Original Books

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Sunday, March 28, 2010

The Rivers Run Dry by Sibella Giorello

Raleigh Harmon has been relocated to Seattle because of a conflict. Her mother Nadine has moved with her across the country. Raleigh's eccentric aunt has moved in with them in order to keep Raleigh's FBI missions a secret from Nadine. Raleigh must now work with Jack Stefanson, an agent she doesn't like, on a case of a missing college student from a mountain trail. This college student has had a past of gambling in Las Vegas, possibly connecting her to an abuse case Jack is currently working on. As Raleigh investigates the casinos of Las Vegas and the streets of Seattle, she finds that sources for the whereabouts of the missing girl are dry, forcing her to take extreme measures.

With her rising popularity, Sibella Giorello has lost a few of the original qualities that came from The Stones Cry Out, but she did not lose all of them. She uses several suspense cliches in The Rivers Run Dry, but she maintains her streak of Elite books nonetheless.

In sequels and as series progress, characters tend to lose whatever imperfection and personality they started out with if they had any. This is not the case with the Raleigh Harmon series. Raleigh continues to be the same, imperfect character with a personality that she was in The Stones Cry Out. Her mother, the only other returning character, also remains the same. This is realistic because people do not automatically perfect with the passing of time. Jack Stefanson is not the best character he could have been and contributes to this book's fall 5 stars. There are also several other good characters in this novel that flavor it.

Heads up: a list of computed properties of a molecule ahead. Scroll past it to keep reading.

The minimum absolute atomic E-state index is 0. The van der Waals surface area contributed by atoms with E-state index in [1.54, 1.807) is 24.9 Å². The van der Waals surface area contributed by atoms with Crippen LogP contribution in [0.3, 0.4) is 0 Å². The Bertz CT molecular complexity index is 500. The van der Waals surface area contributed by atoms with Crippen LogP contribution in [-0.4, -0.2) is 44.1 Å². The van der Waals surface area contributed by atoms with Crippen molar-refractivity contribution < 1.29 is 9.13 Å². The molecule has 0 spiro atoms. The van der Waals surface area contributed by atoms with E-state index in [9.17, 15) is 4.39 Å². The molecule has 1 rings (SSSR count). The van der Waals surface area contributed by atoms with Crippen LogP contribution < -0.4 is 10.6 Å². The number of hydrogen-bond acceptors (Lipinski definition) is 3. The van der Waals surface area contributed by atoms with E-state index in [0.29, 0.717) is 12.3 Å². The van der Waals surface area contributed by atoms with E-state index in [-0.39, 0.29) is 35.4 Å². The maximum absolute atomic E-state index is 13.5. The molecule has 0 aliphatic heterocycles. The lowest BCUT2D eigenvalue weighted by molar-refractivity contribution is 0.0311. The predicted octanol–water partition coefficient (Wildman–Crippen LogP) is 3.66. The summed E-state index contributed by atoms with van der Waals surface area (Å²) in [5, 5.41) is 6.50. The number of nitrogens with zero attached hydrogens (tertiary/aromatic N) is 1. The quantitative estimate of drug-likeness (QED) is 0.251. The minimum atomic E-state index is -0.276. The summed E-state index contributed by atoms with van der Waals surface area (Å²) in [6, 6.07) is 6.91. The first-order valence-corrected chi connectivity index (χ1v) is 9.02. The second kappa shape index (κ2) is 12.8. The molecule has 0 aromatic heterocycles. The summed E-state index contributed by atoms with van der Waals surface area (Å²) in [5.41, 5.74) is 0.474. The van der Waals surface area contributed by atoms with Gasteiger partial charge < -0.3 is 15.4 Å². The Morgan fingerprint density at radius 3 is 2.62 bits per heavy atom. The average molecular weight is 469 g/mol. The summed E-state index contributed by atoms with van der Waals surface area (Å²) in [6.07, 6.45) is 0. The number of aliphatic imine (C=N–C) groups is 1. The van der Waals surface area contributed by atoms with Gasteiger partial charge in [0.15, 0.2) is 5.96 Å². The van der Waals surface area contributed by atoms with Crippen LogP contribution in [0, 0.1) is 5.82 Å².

Sibella continues to refrain from romance, even though one with Jack is readily available. But it only makes sense that two people who don't like each other from the beginning will probably not like each other in the end (at least in the real world).

The case is flavored with dead ends, false suspects, and false villains, as all cases should be. And there is no convenient connection between Raleigh's kidnapping case and Jack's abuse case, thank God.

So what's wrong with the book? First of all, Jack's lack of personality, but also a typical showdown. Sibella also fixes several minor things at the end. Sibella remains to be one of the best authors on the market save for these reasons. I expect more great things out of her in the future.

4 stars

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